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Wed, Dec 12, 2007

NASA To Test Atlantis Fuel Tank Sensors Next Week

Hoping To Avoid Trip Back To VAB

Technicians and engineers in NASA's space shuttle program plan to test the engine cutoff (ECO) sensor system onboard space shuttle Atlantis by pumping super-cold liquid hydrogen into the external fuel tank. The test is tentatively planned for December 18, and will be conducted on the launch pad at Kennedy Space Center where Atlantis remains poised for launch.

As ANN reported, NASA was forced to postpone last Thursday's scheduled launch of Atlantis, due to the problematic sensors located within the shuttle's external fuel tank. After a second launch attempt Sunday was scrubbed, NASA rescheduled the launch for no earlier than January 2, 2008.

Space Shuttle Program Manager Wayne Hale said additional instruments will be used during the test to pinpoint the problem that led to false readings during two previous countdown attempts for Atlantis.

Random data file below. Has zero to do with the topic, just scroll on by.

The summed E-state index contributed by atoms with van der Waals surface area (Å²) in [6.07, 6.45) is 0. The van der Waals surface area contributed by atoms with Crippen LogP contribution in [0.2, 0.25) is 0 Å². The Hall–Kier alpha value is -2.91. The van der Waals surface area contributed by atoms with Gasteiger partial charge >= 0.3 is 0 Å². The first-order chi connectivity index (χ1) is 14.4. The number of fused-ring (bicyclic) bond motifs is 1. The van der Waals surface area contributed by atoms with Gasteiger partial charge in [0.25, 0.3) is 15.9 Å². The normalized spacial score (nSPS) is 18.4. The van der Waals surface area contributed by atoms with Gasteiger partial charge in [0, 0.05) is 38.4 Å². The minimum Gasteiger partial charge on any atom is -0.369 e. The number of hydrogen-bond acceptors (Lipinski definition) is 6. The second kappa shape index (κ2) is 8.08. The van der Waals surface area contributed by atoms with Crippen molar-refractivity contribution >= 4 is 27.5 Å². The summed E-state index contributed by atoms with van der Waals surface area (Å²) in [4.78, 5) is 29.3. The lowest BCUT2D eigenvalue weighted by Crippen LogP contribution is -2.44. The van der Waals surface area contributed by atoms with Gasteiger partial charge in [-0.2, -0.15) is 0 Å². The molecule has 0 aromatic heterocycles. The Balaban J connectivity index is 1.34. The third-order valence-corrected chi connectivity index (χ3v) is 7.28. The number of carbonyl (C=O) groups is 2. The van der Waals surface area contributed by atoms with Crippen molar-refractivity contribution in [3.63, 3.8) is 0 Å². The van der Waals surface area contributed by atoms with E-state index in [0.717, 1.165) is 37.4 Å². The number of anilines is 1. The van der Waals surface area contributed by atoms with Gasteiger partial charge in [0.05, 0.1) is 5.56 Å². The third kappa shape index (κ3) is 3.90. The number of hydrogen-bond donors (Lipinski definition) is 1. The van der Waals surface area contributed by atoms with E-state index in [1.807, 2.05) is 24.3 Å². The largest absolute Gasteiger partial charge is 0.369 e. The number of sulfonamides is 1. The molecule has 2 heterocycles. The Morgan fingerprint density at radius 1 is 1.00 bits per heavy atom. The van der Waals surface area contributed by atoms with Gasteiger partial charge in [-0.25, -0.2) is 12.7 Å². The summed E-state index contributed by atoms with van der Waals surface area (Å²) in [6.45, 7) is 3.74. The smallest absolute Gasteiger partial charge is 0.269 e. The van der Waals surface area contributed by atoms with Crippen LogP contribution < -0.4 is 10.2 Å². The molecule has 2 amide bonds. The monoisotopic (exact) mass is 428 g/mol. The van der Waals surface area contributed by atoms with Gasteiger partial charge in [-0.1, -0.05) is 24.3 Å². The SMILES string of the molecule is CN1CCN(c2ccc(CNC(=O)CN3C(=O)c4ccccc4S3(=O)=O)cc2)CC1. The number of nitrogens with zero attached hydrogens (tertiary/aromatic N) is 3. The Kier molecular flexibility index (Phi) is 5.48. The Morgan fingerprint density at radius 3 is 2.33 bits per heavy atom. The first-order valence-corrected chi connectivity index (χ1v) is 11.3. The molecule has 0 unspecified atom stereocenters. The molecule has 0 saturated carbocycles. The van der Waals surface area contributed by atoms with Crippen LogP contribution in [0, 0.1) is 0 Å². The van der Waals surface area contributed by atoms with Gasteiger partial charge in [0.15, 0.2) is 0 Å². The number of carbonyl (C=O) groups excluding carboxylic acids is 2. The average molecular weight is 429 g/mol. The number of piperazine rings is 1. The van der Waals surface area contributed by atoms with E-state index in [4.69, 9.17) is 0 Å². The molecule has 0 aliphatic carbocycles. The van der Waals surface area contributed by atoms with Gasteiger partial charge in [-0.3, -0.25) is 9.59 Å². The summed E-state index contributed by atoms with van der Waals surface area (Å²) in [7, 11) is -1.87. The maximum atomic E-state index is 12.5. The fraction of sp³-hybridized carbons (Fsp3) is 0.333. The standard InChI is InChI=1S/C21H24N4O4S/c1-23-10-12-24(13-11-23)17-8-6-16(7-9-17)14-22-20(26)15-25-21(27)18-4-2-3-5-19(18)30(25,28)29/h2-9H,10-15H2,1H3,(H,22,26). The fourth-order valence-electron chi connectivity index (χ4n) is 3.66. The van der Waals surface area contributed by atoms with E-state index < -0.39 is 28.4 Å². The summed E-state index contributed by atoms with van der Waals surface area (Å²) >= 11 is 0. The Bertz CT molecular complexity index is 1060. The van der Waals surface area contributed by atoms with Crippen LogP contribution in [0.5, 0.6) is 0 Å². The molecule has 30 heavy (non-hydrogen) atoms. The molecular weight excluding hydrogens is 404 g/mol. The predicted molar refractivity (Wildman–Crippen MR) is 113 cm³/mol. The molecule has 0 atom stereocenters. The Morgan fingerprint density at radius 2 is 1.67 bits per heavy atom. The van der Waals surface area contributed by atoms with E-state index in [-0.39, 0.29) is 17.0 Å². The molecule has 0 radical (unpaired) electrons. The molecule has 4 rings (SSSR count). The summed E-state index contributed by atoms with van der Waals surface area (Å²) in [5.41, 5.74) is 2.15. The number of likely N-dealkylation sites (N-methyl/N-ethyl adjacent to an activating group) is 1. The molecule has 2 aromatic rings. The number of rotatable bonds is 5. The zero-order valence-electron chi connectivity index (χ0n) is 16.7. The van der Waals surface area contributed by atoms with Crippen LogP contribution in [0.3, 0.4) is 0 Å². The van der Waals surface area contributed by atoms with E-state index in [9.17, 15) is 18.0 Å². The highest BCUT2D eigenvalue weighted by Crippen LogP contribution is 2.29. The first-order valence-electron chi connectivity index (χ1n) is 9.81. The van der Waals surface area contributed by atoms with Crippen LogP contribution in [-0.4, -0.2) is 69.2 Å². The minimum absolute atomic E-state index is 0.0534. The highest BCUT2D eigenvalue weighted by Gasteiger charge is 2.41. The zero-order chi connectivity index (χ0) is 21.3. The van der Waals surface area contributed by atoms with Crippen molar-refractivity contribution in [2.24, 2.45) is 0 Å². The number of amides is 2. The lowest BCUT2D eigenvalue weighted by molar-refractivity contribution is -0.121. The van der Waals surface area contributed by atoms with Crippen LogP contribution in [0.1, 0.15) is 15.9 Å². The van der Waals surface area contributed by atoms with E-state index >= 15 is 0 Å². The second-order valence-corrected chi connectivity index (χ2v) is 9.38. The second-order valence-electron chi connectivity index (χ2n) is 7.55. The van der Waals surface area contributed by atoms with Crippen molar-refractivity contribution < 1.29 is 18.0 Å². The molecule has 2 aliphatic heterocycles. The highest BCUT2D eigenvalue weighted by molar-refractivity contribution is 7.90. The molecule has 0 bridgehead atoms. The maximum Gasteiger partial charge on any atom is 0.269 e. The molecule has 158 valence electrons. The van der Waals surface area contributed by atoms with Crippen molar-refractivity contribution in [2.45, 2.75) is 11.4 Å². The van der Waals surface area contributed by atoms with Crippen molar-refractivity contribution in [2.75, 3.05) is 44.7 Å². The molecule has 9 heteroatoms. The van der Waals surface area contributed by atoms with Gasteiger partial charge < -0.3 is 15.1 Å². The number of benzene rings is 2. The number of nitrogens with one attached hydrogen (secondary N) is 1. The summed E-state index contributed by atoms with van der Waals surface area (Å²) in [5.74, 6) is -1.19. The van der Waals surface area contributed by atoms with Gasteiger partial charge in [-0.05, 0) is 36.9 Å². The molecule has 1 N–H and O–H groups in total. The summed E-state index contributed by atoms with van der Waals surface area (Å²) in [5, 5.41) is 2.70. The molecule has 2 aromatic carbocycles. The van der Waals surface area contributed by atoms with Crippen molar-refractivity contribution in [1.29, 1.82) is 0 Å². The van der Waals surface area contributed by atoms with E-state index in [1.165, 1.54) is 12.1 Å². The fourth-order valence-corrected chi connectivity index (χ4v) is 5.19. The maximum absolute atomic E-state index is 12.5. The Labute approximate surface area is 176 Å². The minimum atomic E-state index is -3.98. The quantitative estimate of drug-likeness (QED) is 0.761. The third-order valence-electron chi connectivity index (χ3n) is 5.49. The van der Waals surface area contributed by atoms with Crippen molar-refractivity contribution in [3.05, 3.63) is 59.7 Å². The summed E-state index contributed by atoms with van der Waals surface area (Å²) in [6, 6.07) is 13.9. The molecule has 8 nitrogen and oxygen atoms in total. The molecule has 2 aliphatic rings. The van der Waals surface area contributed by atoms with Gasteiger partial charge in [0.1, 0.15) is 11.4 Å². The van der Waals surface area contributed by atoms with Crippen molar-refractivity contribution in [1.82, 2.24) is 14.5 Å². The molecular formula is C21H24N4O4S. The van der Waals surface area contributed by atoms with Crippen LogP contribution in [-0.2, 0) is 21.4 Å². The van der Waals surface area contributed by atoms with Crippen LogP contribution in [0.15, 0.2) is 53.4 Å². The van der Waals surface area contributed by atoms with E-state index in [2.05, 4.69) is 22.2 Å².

The companies that built the pieces of the space shuttle are conducting tests at other facilities to help determine a cause, Hale said.

"This is part of broad-ranging effort," Hale said.

NASA hopes the on-pad test will pinpoint the cause of the recurring malfunction of the four ECO sensors within the tank, and determine a fix is possible without sending Atlantis back to the Vehicle Assembly Building for a more thorough teardown. Such a move would likely delay launch for months... throwing NASA's tight shuttle launch schedule into total disarray.

"We have a high degree of confidence of pinpointing the location of where we are having problems," Hale told The Houston Chronicle. "Once we know the location — and there is about 100 feet of wiring with several connectors and sensors at the end -- we will be able to concentrate on our go-forward efforts, presumably put together a fix, and go fly."

The ECO sensors detect when levels of hydrogen within the external tank run low, and send a signal to shut off the orbiter's three main engines before fuel runs out. Continuing to operate the engines without fuel would lead to a catastrophic failure; likewise, cutting off the flow of fuel too soon would lead to a launch abort.

Two sensors malfunctioned during last Thursday's countdown; NASA's launch standards require three of the four sensors to be operational at time of launch. A third sensor mysteriously failed as NASA began loading hydrogen into the tank Sunday morning.

FMI: www.nasa.gov

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